This earlier version of THE WOMANLY ART OF BREASTFEEDING served mothers and babies well for almost a quarter of a century. The 1963 edition of "the manual," as it was known to Leaders and LLL staff, was reprinted 29 times. But research about breastfeeding grew by leaps and bounds in the 1970s, as did the number of breastfeeding mothers in the United States, Canada, New Zealand, Great Britain, and other places where there were La Leche League Groups. LEAVEN (the LLL magazine for Leaders) and LLLI News (predecessor to NEW BEGINNINGS) regularly included new and updated information about the advantages of breastfeeding and about breastfeeding in various special situations, and LLL also published many new pamphlets and information sheets with specialized information on breastfeeding. By the late 1970s, everyone agreed it was time to put all the information in one place and write a new and expanded version of THE WOMANLY ART. The result was a book that was three times the size of the original! Besides the very latest in breastfeeding information, it included personal stories from mothers around the world and photographs. The text of that book, largely written by LLL Founder Mary Ann Cahill, is at the heart of today's Womanly Art of Breastfeeding.
THE WOMANLY ART OF BREASTFEEDING is unique among the breastfeeding books you'll find in bookstores or online. It offers the basic information women need to breastfeed their babies, but it also explores other aspects of parenting and family life such as the father's role in breastfeeding, loving guidance of growing toddlers, and family nutrition. It reminds mothers to value "people before things," and it encourages women to reach out to other breastfeeding mothers in local La Leche League Groups to find the emotional support they need in the early years of parenting. One reviewer referred to it as "certainly the friendliest book on breastfeeding." That phrase explains the book's enduring success. Reading it is like having a friend who has been through exactly what you are going through and who can make you believe that you are exactly the kind of mother your baby needs.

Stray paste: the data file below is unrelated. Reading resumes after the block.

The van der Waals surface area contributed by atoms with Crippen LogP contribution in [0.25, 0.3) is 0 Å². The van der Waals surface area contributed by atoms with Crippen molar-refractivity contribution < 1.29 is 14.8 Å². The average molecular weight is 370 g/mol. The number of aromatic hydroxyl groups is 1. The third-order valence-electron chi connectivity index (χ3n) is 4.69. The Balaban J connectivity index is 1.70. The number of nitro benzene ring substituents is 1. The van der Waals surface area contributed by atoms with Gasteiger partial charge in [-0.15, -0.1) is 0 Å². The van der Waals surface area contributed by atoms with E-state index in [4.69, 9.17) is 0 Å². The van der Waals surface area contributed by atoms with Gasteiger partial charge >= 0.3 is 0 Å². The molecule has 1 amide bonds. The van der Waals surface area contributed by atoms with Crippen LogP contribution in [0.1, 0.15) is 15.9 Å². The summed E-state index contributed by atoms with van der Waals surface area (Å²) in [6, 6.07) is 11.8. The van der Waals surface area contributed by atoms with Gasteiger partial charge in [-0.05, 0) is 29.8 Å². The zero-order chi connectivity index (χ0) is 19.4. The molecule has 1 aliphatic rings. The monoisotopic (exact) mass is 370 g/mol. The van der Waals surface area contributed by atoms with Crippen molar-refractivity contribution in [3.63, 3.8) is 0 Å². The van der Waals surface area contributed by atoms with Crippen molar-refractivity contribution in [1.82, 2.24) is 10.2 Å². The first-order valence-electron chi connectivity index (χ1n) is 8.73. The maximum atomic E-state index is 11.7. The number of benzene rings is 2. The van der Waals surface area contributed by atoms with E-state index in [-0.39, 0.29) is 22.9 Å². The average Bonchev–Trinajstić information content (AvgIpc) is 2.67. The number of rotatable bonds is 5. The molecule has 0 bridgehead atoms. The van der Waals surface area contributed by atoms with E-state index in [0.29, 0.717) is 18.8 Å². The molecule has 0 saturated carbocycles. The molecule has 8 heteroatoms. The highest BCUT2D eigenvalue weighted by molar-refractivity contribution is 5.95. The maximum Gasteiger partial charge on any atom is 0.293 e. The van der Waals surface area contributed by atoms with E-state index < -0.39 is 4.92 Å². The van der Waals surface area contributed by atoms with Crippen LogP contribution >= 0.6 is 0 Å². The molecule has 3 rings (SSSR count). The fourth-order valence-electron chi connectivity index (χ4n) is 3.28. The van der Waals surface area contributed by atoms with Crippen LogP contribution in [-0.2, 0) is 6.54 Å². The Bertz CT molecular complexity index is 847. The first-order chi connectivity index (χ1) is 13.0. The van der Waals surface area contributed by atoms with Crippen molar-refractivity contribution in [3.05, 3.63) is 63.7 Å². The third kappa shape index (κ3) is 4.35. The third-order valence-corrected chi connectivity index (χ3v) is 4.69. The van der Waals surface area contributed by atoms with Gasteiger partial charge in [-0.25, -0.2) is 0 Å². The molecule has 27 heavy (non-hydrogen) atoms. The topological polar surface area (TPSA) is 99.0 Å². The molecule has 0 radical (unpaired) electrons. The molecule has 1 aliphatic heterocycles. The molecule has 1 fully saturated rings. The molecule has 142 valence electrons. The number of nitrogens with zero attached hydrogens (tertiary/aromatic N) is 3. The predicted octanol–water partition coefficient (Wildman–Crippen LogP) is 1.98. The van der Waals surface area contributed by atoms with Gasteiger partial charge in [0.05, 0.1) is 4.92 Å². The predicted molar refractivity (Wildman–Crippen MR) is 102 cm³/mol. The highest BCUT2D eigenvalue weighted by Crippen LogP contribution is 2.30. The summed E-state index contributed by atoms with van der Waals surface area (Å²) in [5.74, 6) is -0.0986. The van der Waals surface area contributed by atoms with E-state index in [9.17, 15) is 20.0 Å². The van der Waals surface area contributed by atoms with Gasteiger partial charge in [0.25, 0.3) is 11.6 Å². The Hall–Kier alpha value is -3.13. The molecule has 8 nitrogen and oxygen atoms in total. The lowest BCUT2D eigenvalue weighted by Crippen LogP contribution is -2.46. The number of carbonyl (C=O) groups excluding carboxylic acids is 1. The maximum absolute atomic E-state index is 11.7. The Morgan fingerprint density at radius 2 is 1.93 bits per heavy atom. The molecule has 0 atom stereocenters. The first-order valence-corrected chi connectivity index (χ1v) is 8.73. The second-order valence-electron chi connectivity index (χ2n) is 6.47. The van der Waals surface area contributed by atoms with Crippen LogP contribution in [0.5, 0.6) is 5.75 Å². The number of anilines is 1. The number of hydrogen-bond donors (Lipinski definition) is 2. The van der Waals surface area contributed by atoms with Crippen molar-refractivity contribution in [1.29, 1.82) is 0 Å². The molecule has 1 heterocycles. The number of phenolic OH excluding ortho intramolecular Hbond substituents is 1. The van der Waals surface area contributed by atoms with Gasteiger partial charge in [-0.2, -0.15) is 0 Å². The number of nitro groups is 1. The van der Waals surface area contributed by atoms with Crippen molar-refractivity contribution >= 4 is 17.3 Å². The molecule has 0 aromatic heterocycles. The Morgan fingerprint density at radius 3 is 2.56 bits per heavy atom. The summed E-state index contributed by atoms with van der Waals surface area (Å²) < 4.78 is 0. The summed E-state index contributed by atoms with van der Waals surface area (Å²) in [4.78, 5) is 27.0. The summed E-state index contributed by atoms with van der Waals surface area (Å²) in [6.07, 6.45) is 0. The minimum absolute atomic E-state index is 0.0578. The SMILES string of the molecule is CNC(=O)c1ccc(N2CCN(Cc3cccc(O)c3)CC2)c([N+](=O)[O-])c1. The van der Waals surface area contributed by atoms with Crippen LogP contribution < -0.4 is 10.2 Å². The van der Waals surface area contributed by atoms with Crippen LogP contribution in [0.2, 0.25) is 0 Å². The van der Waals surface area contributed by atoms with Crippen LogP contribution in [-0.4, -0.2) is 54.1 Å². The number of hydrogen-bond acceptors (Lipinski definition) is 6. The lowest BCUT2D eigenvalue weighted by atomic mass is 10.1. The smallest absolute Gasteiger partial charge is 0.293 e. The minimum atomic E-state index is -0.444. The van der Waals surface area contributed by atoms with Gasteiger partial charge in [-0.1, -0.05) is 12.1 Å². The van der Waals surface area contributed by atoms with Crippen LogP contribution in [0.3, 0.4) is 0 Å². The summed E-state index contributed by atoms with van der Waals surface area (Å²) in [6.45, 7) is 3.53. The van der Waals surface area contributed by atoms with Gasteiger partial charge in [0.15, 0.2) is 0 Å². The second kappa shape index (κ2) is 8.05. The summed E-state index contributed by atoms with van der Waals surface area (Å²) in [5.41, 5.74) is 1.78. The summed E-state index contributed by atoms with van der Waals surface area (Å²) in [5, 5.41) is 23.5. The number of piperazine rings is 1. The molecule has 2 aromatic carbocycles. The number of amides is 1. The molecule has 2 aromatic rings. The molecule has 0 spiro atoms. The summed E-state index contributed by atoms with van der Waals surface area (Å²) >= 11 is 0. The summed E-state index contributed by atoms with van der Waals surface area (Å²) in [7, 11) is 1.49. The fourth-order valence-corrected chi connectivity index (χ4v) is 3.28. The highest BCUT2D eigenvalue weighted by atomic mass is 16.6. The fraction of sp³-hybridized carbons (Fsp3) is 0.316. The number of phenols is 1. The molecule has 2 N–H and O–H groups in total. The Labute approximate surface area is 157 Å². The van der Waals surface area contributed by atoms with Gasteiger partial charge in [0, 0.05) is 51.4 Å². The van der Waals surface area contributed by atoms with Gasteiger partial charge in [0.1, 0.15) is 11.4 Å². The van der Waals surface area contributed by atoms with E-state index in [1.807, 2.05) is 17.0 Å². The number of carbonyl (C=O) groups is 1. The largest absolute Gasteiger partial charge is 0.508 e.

Refined Research Techniques and Terminology
The newest edition of THE WOMANLY ART OF BREASTFEEDING, published in January 2004, went through many busy months of revision and redesign. Two chapters near the end of the book received considerable attention in this revision -- chapters 18 and 19, which make up the part of the book titled "Why Breast Is Best." The content of these chapters reflects many exciting changes that have occurred in the study of human milk and lactation since the 1997 edition. For example, chapter 19, "How Breastfeeding Affects a Mother" describes the mounting evidence for breastfeeding's protective effect against breast cancer. Chapter 18 presents new information on the many benefits of human milk for human babies, including decreased risk of urinary tract infections and better responses to vaccines. Both of these chapters are extensively referenced, so the reader who wants to know more can seek out the source material.
Perhaps the most important change in THE WOMANLY ART's section on "Why Breast Is Best" is a new approach to speaking about the advantages of breastfeeding. Through the years, LLL has chosen to emphasize what's good about breastfeeding, and not criticize the use of infant formula. But as the scientific evidence for the superiority of human milk has grown, breastfeeding advocates have pointed out that it is important for parents and physicians to understand that not breastfeeding presents risks. This new edition of THE WOMANLY ART points out: